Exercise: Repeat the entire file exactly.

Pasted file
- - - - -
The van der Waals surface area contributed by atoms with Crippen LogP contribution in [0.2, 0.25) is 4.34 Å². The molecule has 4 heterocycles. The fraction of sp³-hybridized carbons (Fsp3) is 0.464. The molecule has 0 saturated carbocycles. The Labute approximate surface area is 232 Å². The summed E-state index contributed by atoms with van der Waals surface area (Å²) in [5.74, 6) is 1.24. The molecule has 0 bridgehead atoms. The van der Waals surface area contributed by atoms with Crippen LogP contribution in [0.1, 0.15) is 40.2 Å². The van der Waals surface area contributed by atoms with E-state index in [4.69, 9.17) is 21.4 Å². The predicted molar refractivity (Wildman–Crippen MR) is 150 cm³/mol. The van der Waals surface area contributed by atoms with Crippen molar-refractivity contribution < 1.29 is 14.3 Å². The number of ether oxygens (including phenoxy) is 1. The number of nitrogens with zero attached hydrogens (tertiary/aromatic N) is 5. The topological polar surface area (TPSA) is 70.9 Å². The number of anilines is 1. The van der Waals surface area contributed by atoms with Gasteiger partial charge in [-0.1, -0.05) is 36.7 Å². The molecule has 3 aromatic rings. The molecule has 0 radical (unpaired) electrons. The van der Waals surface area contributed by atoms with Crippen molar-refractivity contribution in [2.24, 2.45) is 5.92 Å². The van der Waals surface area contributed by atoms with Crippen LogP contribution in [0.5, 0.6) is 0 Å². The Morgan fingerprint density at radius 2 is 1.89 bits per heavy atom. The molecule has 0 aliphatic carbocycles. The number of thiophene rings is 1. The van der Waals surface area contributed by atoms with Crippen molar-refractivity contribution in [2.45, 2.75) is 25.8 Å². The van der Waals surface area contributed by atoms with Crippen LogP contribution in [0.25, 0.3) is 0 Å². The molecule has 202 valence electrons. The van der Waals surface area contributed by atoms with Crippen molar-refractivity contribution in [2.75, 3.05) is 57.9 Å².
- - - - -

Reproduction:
The van der Waals surface area contributed by atoms with Crippen LogP contribution in [0.2, 0.25) is 4.34 Å². The molecule has 4 heterocycles. The fraction of sp³-hybridized carbons (Fsp3) is 0.464. The molecule has 0 saturated carbocycles. The Labute approximate surface area is 232 Å². The summed E-state index contributed by atoms with van der Waals surface area (Å²) in [5.74, 6) is 1.24. The molecule has 0 bridgehead atoms. The van der Waals surface area contributed by atoms with Crippen LogP contribution in [0.1, 0.15) is 40.2 Å². The van der Waals surface area contributed by atoms with E-state index in [4.69, 9.17) is 21.4 Å². The predicted molar refractivity (Wildman–Crippen MR) is 150 cm³/mol. The van der Waals surface area contributed by atoms with Crippen molar-refractivity contribution < 1.29 is 14.3 Å². The number of ether oxygens (including phenoxy) is 1. The number of nitrogens with zero attached hydrogens (tertiary/aromatic N) is 5. The topological polar surface area (TPSA) is 70.9 Å². The number of anilines is 1. The van der Waals surface area contributed by atoms with Gasteiger partial charge in [-0.1, -0.05) is 36.7 Å². The molecule has 3 aromatic rings. The molecule has 0 radical (unpaired) electrons. The van der Waals surface area contributed by atoms with Crippen molar-refractivity contribution in [2.24, 2.45) is 5.92 Å². The van der Waals surface area contributed by atoms with Crippen LogP contribution in [0.5, 0.6) is 0 Å². The Morgan fingerprint density at radius 2 is 1.89 bits per heavy atom. The molecule has 0 aliphatic carbocycles. The number of thiophene rings is 1. The van der Waals surface area contributed by atoms with Crippen molar-refractivity contribution in [2.45, 2.75) is 25.8 Å². The van der Waals surface area contributed by atoms with Crippen LogP contribution in [0.25, 0.3) is 0 Å². The molecule has 202 valence electrons. The van der Waals surface area contributed by atoms with Crippen molar-refractivity contribution in [2.75, 3.05) is 57.9 Å².